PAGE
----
As it turned out, the mice did like peanut butter. Unfortunately, they were too smart for the traps, which were essentially elaborate mouse feeders. Every time the mice went in the traps, they somehow managed to avoid springing them. Whether the mice knew how the traps worked or just didn’t weigh enough to set them off, I’m not really sure. If I had to take a guess, though, I’d say they outsmarted us. Like I said, they’re crafty. That said, this whole dynamic changed when the exterminator brought what, to this day, I still believe to be the only truly effective mouse trap: sticky paper.

Sticky paper is pretty much exactly what the name says: a piece of stiff paper a little bigger than a postcard with a strong adhesive on one side. When mice run over the exposed adhesive, they get inescapably stuck. Like the advent of gunpowder changed the face of warfare forever, the acquisition of sticky paper technology meant the balance of power between mouse and human in our apartment was never quite the same. We went from not having caught a single mouse to bagging three or four every single day. In fact, we had to go out and buy more sticky paper in less than a week. It seemed like every piece we put down bagged a mouse by the next morning.

There was one, however, who refused to be bagged.

His existence began as rumor. There were whispers in the halls among my roommates. One of them claimed to have seen a giant rodent-like creature, possibly carnivorous, twice the size of the average mouse, and three times as clever. He swore had seen the little bastard deliberately run around sticky paper directly in its path. Then reports began to surface of having to clean up mouse turds more like the feces of a small cat than mere mouse poop.

We dubbed him Mighty Mouse. He wasn’t just clever and large, either. He was also bolder than most mice. Where most would hightail it out of any room we entered, Mighty Mouse would linger until we made an aggressive move towards him, and even then he would wait until the last possible moment to flee, much in the same manner a seasoned city pigeon handles an aggressive pedestrian.

Before I actually saw the mouse first hand, I thought the description of Mighty Mouse was probably a bit of an exaggeration. It was consistent with my roommates’ humor to exaggerate the tale, take it way too seriously, and act like we had a real life mousesquatch roaming the woods underneath our couch. I was quickly disabused of this notion when I finally bore witness to Mighty Mouse himself. He was on our coffee table, casually enjoying a late breakfast. It startled, impressed, and angered me all at once. This sort of encroachment was way over the established boundaries we had with mouse kind. I had never seen a mouse get onto the coffee table. In fact, I didn’t even think they were capable of getting up there since we never found mouse poop on it, which was the primary method by which we determined where the mice went. Whether he had climbed up or jumped over from the couch I couldn’t be sure, though the thought of mice crawling over the couch I regularly laid my face and mouth on gave me pause. Whatever his method, it was an act of war.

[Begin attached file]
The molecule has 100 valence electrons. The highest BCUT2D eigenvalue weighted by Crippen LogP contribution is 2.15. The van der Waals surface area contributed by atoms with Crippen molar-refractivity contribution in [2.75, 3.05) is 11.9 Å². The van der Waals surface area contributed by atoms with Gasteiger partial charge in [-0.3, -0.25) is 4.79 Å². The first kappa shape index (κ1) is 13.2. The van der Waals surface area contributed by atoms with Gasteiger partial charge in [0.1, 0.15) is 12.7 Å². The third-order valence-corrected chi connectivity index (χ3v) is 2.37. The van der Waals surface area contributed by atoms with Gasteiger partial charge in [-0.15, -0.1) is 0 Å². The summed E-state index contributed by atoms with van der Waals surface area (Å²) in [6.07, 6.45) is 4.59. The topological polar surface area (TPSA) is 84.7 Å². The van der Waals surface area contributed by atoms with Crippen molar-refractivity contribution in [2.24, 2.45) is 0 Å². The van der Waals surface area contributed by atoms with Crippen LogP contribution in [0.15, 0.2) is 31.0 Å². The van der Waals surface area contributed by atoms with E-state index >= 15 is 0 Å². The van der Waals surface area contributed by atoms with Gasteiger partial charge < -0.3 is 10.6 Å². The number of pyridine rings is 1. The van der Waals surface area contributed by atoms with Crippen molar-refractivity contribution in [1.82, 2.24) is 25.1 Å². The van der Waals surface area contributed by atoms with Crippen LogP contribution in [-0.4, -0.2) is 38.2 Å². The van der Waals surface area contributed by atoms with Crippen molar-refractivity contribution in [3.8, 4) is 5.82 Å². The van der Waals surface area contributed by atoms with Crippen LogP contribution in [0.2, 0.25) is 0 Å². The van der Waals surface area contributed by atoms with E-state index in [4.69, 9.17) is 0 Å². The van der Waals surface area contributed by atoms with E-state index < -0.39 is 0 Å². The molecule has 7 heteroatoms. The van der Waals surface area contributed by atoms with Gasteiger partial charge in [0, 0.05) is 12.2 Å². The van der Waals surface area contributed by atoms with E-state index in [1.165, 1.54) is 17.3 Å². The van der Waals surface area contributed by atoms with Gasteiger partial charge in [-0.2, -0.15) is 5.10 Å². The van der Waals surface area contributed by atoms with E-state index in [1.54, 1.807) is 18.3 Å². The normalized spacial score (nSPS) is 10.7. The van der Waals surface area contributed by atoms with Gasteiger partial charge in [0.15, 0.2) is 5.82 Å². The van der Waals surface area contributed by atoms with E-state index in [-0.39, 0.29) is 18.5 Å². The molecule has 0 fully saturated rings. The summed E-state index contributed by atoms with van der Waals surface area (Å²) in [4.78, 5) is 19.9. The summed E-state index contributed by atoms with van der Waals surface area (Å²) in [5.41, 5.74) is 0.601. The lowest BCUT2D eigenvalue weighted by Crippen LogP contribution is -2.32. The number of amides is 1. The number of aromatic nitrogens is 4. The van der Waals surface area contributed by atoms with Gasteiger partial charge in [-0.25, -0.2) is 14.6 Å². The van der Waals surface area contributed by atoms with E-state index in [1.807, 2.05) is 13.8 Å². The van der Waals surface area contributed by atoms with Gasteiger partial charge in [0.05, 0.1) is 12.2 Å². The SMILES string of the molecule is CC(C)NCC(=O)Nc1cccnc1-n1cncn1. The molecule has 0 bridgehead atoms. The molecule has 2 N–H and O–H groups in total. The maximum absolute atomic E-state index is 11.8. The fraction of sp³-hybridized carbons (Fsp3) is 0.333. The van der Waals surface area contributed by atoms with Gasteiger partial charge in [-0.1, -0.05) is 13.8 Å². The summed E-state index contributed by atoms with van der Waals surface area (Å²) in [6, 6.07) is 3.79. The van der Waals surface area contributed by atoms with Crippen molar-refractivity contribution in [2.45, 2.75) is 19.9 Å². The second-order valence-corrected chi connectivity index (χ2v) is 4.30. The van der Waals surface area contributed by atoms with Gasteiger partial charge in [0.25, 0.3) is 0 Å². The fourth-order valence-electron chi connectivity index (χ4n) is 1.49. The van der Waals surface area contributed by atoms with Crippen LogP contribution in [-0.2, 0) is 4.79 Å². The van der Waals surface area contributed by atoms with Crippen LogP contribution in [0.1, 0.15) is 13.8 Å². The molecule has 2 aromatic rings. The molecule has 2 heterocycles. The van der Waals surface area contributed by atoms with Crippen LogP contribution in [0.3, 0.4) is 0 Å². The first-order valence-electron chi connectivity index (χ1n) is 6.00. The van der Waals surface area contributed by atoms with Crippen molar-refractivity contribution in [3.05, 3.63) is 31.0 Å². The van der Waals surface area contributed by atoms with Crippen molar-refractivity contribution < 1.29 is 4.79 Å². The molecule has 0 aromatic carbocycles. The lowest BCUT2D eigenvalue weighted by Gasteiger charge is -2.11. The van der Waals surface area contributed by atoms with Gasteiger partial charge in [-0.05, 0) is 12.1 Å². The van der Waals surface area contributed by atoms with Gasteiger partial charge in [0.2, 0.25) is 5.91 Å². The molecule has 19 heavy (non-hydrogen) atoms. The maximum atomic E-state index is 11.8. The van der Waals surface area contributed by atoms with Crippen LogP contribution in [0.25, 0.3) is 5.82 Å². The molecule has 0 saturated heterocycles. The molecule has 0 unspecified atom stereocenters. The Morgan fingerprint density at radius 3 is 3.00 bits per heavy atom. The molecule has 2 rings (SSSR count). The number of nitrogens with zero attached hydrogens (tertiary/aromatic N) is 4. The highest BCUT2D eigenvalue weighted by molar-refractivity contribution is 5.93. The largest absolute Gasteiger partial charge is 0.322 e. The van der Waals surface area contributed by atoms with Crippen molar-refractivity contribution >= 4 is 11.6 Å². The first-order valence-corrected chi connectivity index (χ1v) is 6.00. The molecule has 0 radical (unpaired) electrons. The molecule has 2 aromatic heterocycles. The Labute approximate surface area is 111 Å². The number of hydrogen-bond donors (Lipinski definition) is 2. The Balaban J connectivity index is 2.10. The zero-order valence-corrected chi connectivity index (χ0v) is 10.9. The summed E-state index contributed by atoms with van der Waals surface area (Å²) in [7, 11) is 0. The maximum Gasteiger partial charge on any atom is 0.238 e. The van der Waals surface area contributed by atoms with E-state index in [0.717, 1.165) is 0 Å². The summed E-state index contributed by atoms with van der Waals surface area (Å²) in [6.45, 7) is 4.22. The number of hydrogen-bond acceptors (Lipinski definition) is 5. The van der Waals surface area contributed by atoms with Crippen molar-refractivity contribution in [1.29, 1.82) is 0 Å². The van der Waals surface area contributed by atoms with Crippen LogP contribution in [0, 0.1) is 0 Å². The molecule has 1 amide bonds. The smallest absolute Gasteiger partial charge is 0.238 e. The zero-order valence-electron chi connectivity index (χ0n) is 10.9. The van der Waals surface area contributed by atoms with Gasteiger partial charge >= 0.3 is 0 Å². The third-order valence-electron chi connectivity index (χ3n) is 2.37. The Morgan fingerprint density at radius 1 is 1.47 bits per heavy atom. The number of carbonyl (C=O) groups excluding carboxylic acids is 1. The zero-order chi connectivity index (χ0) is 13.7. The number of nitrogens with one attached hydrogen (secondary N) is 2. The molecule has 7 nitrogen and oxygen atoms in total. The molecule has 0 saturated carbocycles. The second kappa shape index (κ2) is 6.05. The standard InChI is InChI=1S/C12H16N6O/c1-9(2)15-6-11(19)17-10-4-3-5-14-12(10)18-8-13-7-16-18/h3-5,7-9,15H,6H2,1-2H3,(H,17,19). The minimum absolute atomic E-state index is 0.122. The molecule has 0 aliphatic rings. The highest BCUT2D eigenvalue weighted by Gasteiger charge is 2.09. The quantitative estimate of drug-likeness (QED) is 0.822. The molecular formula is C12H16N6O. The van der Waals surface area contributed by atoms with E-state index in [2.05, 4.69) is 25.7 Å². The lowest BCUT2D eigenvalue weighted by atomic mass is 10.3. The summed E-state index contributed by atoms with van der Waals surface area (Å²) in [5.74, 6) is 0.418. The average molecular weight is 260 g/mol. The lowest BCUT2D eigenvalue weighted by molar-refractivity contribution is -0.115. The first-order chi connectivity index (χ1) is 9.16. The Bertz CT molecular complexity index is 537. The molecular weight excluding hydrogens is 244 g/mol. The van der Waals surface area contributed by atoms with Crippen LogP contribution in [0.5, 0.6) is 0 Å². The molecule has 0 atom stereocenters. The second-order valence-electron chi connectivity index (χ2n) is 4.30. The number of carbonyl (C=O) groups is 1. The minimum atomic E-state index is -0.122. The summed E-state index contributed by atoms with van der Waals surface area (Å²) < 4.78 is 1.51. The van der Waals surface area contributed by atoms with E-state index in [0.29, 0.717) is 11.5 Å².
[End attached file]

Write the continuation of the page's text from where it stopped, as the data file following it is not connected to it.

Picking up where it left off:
Mighty Mouse’s roguish incursions into our territory prompted us to step up our mousing efforts. Additional poison was put out. Things were cleaned. Sticky paper was put down in new areas, including all over the living room. He always seemed to be there in the morning while the other mice kept mostly to the kitchen.

In the beginning, our efforts went in vain. Unusually large poop kept appearing in upsetting new places. We had to put our half-eaten food in increasingly inconvenient locations, like on top the television and on the windowsill. One infamous evening, Mighty Mouse even managed to blitzkrieg his way past the Maginot Line of sticky paper guarding the entryway to my bedroom and into my precious closet. It was very unusual for a mouse to come into the bedrooms, let alone while we were awake and occupying them, let alone with an arsenal of sticky paper lined up in the doorway.

But this was no mouse.

It went on like this for weeks, getting to the point that we had given up any real hope of ever catching him. Best case scenario, we thought he would get bored with our place and leave for greener pastures come spring. That, of course, was like hoping a horny teenager would leave the Playboy mansion because he might think he could get better tail elsewhere.

Then, as if he had been waiting all this time just to build the suspense, Dr. Steven Q. “Mighty Mouse” Johnson ran over one of the pieces of sticky paper behind the couch. I didn’t understand how he could have made such a rookie mistake. Maybe he was tired from a long day of being top mouse. Maybe he had drunk some spilled beer off the coffee table. Or maybe he had seen something about Young Earth Creationists on the TV and no longer wanted to live on this planet. I’ll never really know. All I knew was we had him.